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‘Selena Gomez: My Mind & Me’ misfires in getting fans to understand where her head is at

‘Selena Gomez: My Mind & Me’ misfires in getting fans to understand where her head is at

Aside from making for interesting subject matters, celebrities also make for great headlines and gossip. The bigger the star, the bigger the interest.

The obsession with stars has been and will continue to be a talking point, whether on social media, in tabloids or in documentaries.

Look at Lindsay Lohan, for example. This IT girl in Hollywood was once the buzz of the town. But her stardom nosedived after a plethora of substance abuse situations landed her in hot water with the law. She was spiralling out of control at the height of stardom.

Older – and presumably much wiser – she recently announced her return to Hollywood in the Netflix movie, “Falling for Christmas”.

And if you are wondering where I’m going with this train of thought, it is to point out that the fascination with icons hasn’t ceased.

Even though Lohan’s docu-series, “Lindsay”, was short-lived, it did pique curiosities.

The same could be said for other public figures like Britney Spears, Amy Winehouse, Madonna, O.J. Simpson and more.

Of course, some documentaries were exposés on superstars, à la R Kelly, who is now serving time for his crimes.

The latest celebrity to have her story told is Selena Gomez.

This child star, who used the spotlight to escape from her insecurities, found fame in the children's television series “Barney & Friends” circa 2002 until 2004.

She went on to become a teenage star in Disney Channel’s “Wizards of Waverly Place”, from 2007 to 2012.

From thereon, fame hit her like a moving train. She was in big-screen offerings like “Another Cinderella Story” (2008), “ Monte Carlo” (2011), “Neighbors 2: Sorority Rising” (2016), “The Dead Don't Die” (2019) and “A Rainy Day in New York” (2019).

‘Selena Gomez: My Mind & Me’ misfires in getting fans to understand where her head is at
Selena Gomez in a scene from 'Selena Gomez: My Mind & Me. Picture: Supplied

But she didn’t just leave deep footprints in front of the camera. She proved her mettle in the music industry, too, with hits like “Good for You”, “Come & Get It”, “Same Old Love”, “Hands to Myself” and, of course, the song that is most fresh in everyone's mind, “Lose You to Love Me”.

And she has also added the title of executive producer to her résumé with “13 Reasons Why”, “Living Undocumented”, “Selena + Chef”, and “Only Murders in the Building”.

Why am I listing accolades that could so easily be found via a quick google search? Well, it is because Gomez is so much more than a name. She’s so much more than her highly-publicised rocky relationship with Justin Bieber (now married to Hailey Bieber).

And, at 30, that’s quite an achievement.

But her documentary, “Selena Gomez: My Mind & Me”, attempts to capture a more personal side to her but doesn’t quite pull it off.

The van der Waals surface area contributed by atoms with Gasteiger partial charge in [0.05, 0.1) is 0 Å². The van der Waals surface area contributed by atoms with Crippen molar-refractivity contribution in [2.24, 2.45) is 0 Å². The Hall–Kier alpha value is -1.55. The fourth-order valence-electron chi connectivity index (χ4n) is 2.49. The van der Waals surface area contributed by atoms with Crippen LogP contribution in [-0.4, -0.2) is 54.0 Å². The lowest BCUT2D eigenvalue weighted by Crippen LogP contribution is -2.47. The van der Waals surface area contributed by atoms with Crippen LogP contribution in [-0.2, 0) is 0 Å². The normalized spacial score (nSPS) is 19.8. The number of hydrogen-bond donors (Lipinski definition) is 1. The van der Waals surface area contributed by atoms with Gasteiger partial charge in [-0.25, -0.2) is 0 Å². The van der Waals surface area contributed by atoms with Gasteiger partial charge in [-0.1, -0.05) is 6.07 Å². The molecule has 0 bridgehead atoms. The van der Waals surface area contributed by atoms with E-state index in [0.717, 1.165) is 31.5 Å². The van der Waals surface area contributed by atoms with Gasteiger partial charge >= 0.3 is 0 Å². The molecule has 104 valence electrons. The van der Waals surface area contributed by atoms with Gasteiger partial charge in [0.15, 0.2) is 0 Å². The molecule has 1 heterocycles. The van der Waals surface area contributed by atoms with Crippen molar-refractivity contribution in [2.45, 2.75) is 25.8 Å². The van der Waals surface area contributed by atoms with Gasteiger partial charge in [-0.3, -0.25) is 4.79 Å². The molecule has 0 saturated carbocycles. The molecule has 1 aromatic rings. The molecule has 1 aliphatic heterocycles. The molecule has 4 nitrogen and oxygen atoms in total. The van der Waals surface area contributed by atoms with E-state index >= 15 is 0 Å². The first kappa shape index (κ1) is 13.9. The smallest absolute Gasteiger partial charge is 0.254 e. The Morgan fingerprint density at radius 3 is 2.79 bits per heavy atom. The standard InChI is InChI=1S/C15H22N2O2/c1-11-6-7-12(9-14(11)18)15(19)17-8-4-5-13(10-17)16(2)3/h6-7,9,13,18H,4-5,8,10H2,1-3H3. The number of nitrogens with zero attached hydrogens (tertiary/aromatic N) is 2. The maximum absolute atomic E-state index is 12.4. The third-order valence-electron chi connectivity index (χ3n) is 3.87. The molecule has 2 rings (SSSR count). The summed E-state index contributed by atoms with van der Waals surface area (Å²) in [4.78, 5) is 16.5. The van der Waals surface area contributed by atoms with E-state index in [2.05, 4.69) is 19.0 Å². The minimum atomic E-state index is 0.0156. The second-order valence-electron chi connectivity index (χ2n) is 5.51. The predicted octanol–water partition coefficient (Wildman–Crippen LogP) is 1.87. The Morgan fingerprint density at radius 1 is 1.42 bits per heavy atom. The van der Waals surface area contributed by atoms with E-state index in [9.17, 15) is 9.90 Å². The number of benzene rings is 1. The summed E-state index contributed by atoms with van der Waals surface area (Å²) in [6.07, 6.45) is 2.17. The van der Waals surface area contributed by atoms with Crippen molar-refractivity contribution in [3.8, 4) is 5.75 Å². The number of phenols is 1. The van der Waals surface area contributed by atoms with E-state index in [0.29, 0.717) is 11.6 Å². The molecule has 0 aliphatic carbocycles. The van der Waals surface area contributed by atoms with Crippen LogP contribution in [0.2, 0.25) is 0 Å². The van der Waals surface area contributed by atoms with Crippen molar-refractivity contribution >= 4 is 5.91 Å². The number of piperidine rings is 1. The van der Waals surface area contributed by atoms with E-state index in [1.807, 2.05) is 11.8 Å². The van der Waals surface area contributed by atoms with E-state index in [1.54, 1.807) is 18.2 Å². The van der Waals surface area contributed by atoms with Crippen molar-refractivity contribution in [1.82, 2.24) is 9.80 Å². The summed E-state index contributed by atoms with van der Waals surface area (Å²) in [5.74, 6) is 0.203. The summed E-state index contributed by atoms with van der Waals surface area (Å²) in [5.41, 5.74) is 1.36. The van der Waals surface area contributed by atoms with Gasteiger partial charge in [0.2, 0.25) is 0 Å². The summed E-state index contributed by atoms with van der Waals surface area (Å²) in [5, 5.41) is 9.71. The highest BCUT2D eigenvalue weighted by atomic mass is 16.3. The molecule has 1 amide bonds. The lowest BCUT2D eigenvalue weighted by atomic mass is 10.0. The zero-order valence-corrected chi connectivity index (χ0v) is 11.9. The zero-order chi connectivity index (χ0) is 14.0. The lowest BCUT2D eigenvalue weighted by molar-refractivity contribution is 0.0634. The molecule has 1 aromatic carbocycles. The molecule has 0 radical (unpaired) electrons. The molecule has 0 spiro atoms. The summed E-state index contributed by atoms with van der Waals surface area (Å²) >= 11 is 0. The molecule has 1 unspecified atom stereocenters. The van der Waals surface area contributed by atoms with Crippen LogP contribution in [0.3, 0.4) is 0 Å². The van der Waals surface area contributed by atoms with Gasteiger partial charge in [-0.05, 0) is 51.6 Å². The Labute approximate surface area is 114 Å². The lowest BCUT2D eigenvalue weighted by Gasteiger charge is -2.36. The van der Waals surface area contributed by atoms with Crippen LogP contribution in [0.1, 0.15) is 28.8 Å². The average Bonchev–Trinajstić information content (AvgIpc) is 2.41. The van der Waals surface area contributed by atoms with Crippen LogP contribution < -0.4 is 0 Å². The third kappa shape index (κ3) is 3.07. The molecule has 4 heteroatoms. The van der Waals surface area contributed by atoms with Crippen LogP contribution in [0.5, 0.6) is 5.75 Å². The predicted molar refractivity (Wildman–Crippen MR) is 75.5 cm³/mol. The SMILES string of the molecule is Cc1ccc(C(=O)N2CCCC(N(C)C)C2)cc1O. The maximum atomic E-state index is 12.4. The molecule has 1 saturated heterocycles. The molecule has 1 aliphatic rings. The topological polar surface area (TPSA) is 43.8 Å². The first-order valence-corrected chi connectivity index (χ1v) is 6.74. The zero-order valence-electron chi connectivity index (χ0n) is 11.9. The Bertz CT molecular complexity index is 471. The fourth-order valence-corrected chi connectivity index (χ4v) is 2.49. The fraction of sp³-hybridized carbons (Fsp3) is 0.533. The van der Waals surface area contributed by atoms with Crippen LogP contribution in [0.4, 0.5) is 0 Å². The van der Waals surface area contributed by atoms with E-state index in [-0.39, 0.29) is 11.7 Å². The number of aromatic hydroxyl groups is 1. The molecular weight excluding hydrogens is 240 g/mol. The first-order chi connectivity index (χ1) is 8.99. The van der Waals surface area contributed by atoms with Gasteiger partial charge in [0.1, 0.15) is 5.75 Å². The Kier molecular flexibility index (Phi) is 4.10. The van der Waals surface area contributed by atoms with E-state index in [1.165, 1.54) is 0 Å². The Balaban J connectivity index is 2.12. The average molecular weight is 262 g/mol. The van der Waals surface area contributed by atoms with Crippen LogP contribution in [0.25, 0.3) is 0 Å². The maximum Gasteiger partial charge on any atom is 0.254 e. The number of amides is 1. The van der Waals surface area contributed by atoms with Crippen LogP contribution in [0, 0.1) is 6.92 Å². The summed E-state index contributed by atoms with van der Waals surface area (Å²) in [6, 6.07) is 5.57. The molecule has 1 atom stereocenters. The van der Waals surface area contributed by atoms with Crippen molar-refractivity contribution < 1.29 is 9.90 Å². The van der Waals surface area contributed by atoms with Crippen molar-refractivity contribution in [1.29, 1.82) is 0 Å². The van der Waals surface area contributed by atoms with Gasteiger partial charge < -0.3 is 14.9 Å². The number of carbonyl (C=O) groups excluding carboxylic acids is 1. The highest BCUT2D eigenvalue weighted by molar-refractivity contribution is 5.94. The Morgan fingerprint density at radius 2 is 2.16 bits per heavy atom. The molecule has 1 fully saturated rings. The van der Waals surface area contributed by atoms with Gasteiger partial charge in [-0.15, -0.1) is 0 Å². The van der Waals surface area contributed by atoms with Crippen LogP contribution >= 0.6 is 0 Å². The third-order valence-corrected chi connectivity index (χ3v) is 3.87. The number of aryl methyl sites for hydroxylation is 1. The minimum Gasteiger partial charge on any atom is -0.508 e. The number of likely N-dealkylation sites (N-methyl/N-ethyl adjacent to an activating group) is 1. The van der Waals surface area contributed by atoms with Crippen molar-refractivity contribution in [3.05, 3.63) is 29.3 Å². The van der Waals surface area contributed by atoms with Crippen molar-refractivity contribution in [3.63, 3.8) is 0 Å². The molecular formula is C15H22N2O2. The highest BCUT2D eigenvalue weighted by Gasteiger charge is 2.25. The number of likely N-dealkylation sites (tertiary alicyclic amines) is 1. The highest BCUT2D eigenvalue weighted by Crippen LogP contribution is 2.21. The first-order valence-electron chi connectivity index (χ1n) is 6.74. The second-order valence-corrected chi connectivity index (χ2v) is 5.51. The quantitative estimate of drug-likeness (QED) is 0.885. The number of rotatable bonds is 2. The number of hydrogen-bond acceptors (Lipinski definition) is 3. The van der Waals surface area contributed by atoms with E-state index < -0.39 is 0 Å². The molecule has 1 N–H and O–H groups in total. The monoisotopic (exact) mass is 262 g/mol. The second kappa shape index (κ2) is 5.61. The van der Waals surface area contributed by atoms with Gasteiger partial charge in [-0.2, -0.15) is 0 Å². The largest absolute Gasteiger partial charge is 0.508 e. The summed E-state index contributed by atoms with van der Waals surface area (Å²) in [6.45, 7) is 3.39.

That’s what annoyed me about this feature.

It comes across as impersonal and forced. And that is the real tragedy because I couldn’t connect on any level with Gomez, and I doubt I’m the only one.

In the offering, she addresses a challenge that has become a hotbed topic since Covid-19 ripped through everyone's life in some way. It is about mental well-being. And it has been an unending battle for the star, who openly admitted to being diagnosed with Bipolar Disorder.

The series gives streamers a fly-on-the-wall glimpse into her anxiety ahead of a performance on tour, her harassment by the paparazzi over her personal life, her battle with Lupus and her exhaustion from having to smile on the outside while being broken on the inside.

There are times when Gomez is engulfed by sadness and low self-esteem.

To the world, she is this glamorous baby-faced sex symbol. To her, she feels like an imposter. She feels like she is lying her way through fame.

Even when she tries to get away from it all by visiting her childhood neighbourhood and school, the vestiges of joy she draws on are brief.

Her words at the end, “I think I needed to go through that to be who I am, and then I’m gonna keep going through it. But, I’m really happy,” should wrap this documentary up in a nice bow, heralding a battle that has been won.

However, to anyone who has experienced similar struggles, combined with the fact that Gomez is always under scrutiny as a public figure, I can’t help but wonder if it is painting a falsity of what the situation is truly like for Gomez.

After all, these challenges don’t just disappear in the duration of one documentary. And that’s what’s missing from this documentary. It lacks heart. It lacks conviction.

And it gets muddled in the dazzling bright lights of her world, so much so that it loses the very essence of what it was trying to convey. Such is the blight in the world of stardom: being misunderstood and alone.

“Selena Gomez: My Mind & Me” is streaming on Apple TV+.

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